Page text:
These work on a similar principle to standalone steamers. Instead of plugging the unit into the wall, you heat it on the stove. Once the water has boiled into steam, you can pump it through your milk. The big advantage here is that you don’t need a free outlet. Stovetop models also don’t have electronic components that could break down on you.

What Are the Key Differences Between Frothed and Steamed Milk?

Although they may sound like similar products, frothed and steamed milk look different. They also have a subtly different taste and react very differently in drinks.

Frothed milk has a mix of small and large bubbles. The froth tends to be tall and ‘dry,’ holding its shape fairly well. This foamy milk has a fairly neutral milk taste. Foamed milk is a great topping and can be used to lighten a heavy drink.

Steamed milk is made of tiny bubbles, all about the same size. The steaming process that heats the milk gives it a thick texture and a satiny sheen. Steamed milk tends to taste more strongly of rich dairy. It also has enough body to not mix immediately with coffee. This makes it the better choice for latte art.

There is overlap between these two categories. Some electric milk frothers can heat up the milk during the frothing process. Meanwhile, if you adjust your steamer technique, the resulting milk will have a head of froth and a less distinctively steamed texture.

This allows a skilled home barista to make both kinds of milk with just one device, but it’s not the easiest or most reliable method. You’ll need to practice to get consistent results when you’re using a steamer to froth milk and vice versa.

How To Froth Your Milk Like a Pro

Milk frother preparing milk instead of steamer

  • Start by using less milk than you think you’ll need. The cold foam increases in volume by up to 3X.
  • Give the milk a quick shake or mix to start adding air.
  • Use your frother of choice.
  • Don’t worry if it splits into a liquid and a bubbly layer after frothing. That’s normal.
  • For more and longer-lasting froth, start with cold milk or chilled milk. You can also use a type of milk with higher fat content.

Check out this useful post if you’re wondering which milks you can froth.

How To Steam Milk Properly with a Steam Wand

Milk steamer preparing milk instead of frother

  • Turn on your steamer and give it a minute to heat up.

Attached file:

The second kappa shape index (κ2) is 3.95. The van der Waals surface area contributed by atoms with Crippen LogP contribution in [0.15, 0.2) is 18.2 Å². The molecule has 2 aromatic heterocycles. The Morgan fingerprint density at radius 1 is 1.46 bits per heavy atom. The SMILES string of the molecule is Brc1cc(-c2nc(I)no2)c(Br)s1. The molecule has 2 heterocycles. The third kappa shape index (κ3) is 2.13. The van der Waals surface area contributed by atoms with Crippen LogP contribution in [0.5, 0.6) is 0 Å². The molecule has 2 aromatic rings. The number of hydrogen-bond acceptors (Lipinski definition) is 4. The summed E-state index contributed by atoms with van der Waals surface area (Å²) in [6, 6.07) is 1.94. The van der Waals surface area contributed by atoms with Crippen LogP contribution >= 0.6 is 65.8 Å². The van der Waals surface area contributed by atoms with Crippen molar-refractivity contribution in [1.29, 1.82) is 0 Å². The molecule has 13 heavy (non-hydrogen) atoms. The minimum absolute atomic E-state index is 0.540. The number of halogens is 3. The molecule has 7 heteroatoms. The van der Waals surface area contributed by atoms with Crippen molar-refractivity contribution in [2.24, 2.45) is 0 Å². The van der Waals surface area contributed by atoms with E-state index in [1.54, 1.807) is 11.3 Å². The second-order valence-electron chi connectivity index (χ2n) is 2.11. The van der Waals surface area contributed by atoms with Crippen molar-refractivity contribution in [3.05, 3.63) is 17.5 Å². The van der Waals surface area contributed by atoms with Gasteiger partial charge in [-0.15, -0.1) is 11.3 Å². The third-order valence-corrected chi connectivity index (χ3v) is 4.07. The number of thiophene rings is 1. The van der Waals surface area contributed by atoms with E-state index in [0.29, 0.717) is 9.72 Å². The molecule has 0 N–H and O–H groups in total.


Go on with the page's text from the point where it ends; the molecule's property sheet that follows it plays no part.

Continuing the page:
• Place the tip of the steam wand just under the surface of the milk. If you don’t see a vortex in the pitcher, adjust the angles.
  • You want the milk to heat evenly for 20-60 seconds. It will increase in volume, but not as much as frothed milk.
  • Stop steaming when the liquid hits 135-140°F (57-60°C). Overcooking the milk proteins will affect the taste and texture.

What Kind of Drinks Can You Make with Steamed and Frothed Milk?

The sky’s the limit for an inventive home barista who’s playing around with recipes.

Traditional coffee recipes use steamed milk with:

  • Latte
  • Cafe au Lait
  • Caffe Marocchino
  • Cafe Miel

Meanwhile, frothed milk is typically used to make:

  • Cappuccino
  • Macchiato
  • Flat White
  • Frappe

Which One Is Right for You: Milk Steamer or Milk Frother?

What kind of milk-based drinks do you like? The list above should help you make a decision. But if you like to switch it up with many different kinds of coffee, you might want a dual-purpose machine. They tend to be more expensive and trickier to use, but they’ll give you the greatest flexibility as you prep your drinks.

Are You Ready To Start Frothing and Steaming at Home?

The right investment in coffee-making equipment isn’t necessarily the most expensive item or the one with the most bells and whistles. Instead, you’ll want a piece that will expand your options to include your favorite drink of choice and more.

A steamer, frother, or multi-use device can help you up your barista game and get that cafe experience from home.